If PSCrypt Ransomware manages to sneak onto your system without your knowledge, you may have to say goodbye to your precious files unless you have a recent backup, of course. Such ransomware infections always teach us about prevention and how we should protect our important files by uploading them to cloud storage or by copying them onto removable drives. Our research shows that this vicious program mainly targets the Ukraine, but it can also be found spreading in Russia and the Netherlands. Once this ransomware has encrypted the targeted files on your system, you are informed about how you can get the decryptor to recover your files. Obviously, your attackers want your money as this is the center of this threat. Even though we have not found a free file recovery tool on the web yet, we believe that one will emerge soon. In any case, you cannot leave this dangerous program on your computer if you want to use it safely. We advise you to remove PSCrypt Ransomware immediately before you transfer your backed up files back onto your hard disk or you try to recover your files by using a free tool if one exists.
It seems that this ransomware is mainly spread manually via RDP (Remote Desktop Protocol) attacks. This means that cyber criminals try to break into your system via remote desktop software (e.g., TeamViewer). Basically, such programs are used by administrators or IT specialists to help users with system errors and issues remotely. If such a program is not configured properly, it may have a weak password and thus it could be vulnerable. Cyber crooks may also try to apply brute force to figure out your password and gain access to your system. Once they can enter your system, the malicious executable of this threat can be copied and initiated manually by these criminals. You will definitely not see this one coming. The only way you could protect your system in this case is to always use strong passwords and install a decent anti-malware program for real-time protection.
Another way for such a ransomware program to be spread is via spamming campaigns. Although we cannot confirm that this particular threat uses this method, it is still possible. You may get a mail that looks totally fine and authentic at first sight. You may also have the feeling of urgency about this mail. It could pretend to be about an unsettled invoice, some issue with your credit card, a fine you have forgotten to pay for, and the like. Finding such a mail even in your spam folder would make you wonder. Unfortunately, most users end up opening this mail and trying to view the attached file, which is indeed the malicious executable disguised as an image or document allegedly proving the issue in question. Removing PSCrypt Ransomware will not give your files back. Remember that you may also infect your computer with such a dangerous threat if you do not keep your browsers and drivers updated from official sources since cyber criminals can set up traps for you, i.e., webpages created with Exploit Kits.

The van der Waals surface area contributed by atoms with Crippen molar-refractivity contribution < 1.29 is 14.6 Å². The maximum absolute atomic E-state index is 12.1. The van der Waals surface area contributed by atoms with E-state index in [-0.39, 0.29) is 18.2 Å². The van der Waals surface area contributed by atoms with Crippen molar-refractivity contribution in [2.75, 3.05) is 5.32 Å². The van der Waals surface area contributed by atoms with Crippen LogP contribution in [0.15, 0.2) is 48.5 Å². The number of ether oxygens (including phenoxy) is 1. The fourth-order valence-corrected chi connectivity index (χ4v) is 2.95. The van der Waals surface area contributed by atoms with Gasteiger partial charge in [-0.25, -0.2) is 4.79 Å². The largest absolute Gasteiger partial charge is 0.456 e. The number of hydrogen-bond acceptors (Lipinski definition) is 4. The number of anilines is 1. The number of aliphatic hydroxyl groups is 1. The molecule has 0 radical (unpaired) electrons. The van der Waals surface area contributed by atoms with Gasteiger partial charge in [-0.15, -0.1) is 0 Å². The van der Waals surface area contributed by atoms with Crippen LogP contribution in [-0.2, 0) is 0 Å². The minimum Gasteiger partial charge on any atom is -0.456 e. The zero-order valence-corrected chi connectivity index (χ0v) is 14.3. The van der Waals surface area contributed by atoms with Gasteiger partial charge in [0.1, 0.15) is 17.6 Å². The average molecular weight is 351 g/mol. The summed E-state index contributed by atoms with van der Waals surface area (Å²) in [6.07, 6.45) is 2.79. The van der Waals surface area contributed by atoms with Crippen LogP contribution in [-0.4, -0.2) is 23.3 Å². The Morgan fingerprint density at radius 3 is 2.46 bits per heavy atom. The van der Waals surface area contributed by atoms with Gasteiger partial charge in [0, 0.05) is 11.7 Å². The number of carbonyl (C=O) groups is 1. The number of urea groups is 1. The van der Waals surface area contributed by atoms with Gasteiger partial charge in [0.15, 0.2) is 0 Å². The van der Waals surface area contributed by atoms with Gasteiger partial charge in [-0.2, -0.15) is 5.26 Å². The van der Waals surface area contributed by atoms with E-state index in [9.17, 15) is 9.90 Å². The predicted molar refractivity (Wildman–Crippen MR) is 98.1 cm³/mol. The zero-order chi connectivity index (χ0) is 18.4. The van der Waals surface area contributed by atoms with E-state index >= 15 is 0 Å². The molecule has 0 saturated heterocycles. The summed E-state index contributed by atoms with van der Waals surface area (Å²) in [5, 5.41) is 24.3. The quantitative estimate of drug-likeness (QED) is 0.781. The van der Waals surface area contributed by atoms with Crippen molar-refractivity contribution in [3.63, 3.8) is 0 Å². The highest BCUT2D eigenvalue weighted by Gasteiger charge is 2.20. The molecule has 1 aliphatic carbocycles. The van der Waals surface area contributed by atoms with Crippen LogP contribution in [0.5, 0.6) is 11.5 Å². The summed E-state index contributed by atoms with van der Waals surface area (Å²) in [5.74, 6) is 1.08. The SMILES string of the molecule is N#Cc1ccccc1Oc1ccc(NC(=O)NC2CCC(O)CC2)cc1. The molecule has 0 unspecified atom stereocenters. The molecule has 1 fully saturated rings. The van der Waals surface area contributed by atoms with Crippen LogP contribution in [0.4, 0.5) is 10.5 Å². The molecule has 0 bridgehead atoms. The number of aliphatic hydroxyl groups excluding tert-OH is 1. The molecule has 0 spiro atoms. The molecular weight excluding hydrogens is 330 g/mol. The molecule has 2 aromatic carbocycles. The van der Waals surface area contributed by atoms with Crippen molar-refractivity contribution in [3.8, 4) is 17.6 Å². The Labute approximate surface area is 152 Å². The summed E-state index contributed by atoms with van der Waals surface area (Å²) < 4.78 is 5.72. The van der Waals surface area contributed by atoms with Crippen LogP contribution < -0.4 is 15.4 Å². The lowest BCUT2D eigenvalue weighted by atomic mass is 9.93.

This ransomware program seems to apply the good old AES algorithm to encrypt your most important files, including your photos, videos, documents, and archives. This can take less than a minute since this algorithm is built in your Windows operating system. There is no chance for you to realize the attack and stop it without loss. By the time you notice what has happened, all your files will be encrypted and rendered inaccessible. Your encrypted files will have a new name by appending “.pscrypt” to the end. This infection also deletes the Shadow Volume Copies of the encrypted files to make it impossible for you to recover them through your Windows operating system.
When the operation is over, the ransom note file called Paxynok.html comes up on your screen in your default browser window. This file is dropped in every affected folder. This note informs you about the encryption in Ukrainian language and asks you to pay 2500 UAH, which is around 97 USD, worth of Bitcoins to buy the decryptor. You are supposed to send a screenshot of the transaction via e-mail (firstname.lastname@example.org) so that you can get the decryptor in a reply message. However, we do not think that it is a good idea to support online crime this way. On the other hand, there is no guarantee that you will get anything from these criminals other than more malware threats if anything at all. We suggest that you remove PSCrypt Ransomware right now if you want to save your system from further complications.
Unfortunately, such a dangerous threat can appear on your system quite easily if it is not protected properly. You may do a lot for your computer and the security of your virtual world if you avoid suspicious websites and you stop clicking on questionable third-party ads. You can use our guide below if you think that you can identify the malicious file that could be called “Wmodule.exe.” It is always possible that a free decryption tool appears on the web developed by enthusiastic malware hunters. But, if you are not an experienced user, we do not recommend that you try to find it and use it yourself as you might cause even more problems if you were to use the wrong tool or a rogue tool. If you want to make sure that your PC is protected in real-time, we advise you to install a professional malware removal application like SpyHunter.